Marres’ thing to talk with was the Associational Profiler, developed by CSISP together with the Digital methods Initiative (University of Amsterdam). The profiler, like the logo, focuses on the connections between issue terms, but in this case these are derived from social media platforms like Twitter. Marres’ talk was focused on the technical and practical difficulties involved and the slightly chaotic process of developing the associational profiler. The profiler is not just an abstract machine that filters information according to certain principles, it is also a messy material and social arrangement. It is hardware filling up a university office, software and an interface written in certain programming languages and measures deriving from some methodological traditions rather than others. All parts of these arrangements are vulnerable and needs to be constantly worked on. Marres also talked about the difficulty of converting actor network theory’s principles of relevance into a functioning device. The Associational Profiler is in many ways an intervention and an experiment that might fail.
Figure 2, Associational Profiler’s visualization of hashtags co-occurring with #netfreedom on Twitter over time.
Where Marres and Ruppert focused on the building of information filters that attempt to intervene in dominant ways of ordering information online, Alex Wilkie and Jennifer Gabrys were more concerned with participatory data and design practices. Wilkie presented the Energy Babble, a machine that is designed for energy reduction communities by the Interaction Research Studio at Goldsmiths, which gathers voice and phone messages, energy usage updates from the UK grid, as well as scraped tweets concerning environmental issues and sustainable living. The Babble reads the data mashup out loud with a synthesized machinic voice, a re-mediation that complicates what communication around environmental issue is and can be.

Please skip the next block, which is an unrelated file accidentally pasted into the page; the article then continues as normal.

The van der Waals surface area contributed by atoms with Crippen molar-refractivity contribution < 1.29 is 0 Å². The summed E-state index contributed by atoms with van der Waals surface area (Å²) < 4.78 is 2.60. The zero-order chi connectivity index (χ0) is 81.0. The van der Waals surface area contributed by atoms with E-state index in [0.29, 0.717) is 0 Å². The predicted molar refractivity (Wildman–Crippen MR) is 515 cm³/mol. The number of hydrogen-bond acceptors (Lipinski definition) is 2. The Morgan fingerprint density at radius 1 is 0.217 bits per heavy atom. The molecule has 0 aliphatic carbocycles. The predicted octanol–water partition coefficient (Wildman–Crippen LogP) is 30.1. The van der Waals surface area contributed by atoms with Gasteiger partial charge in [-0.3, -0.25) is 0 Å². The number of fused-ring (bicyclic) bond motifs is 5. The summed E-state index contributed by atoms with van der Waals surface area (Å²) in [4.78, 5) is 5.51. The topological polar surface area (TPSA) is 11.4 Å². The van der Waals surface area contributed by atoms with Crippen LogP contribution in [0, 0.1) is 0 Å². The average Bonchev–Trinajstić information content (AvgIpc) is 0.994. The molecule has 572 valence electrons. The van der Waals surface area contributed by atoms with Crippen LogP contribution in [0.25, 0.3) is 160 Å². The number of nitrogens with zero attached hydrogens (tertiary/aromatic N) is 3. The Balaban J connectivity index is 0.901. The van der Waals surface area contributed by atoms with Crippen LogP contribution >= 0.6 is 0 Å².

Gabrys, together with other members of Citizen Sense Lab (Goldsmiths), presented their work on participatory environment sensing technologies. Particularly their experiments involving the Air Quality Egg, “a well-known DIY air quality sensor built up through a distributed maker community”, that promises easy involvement with environmental issues through data.
The marketing promise of easy involvement quickly proved false. For the device to produce more reliable data, Citizen Sense Lab had to take apart the Air Quality Egg, calibrate its sensors, play around with the code and re-engineer their own device. Thereby clarifying the hard work, the ‘not so easy involvement’, that goes into doing environmental research well. In this way th project intervened in participatory discourse and practice with their own critical engagement with DIY technologies and communities, touching upon a variety of critical issues around citizen science.
Experimenting with purpose
In the third seminar, working members of the Interaction Research Studio described the design processes of a number of their projects. A theme that cut across them was the emphasis on localities of data and how data can be embedded in concrete situations and objects.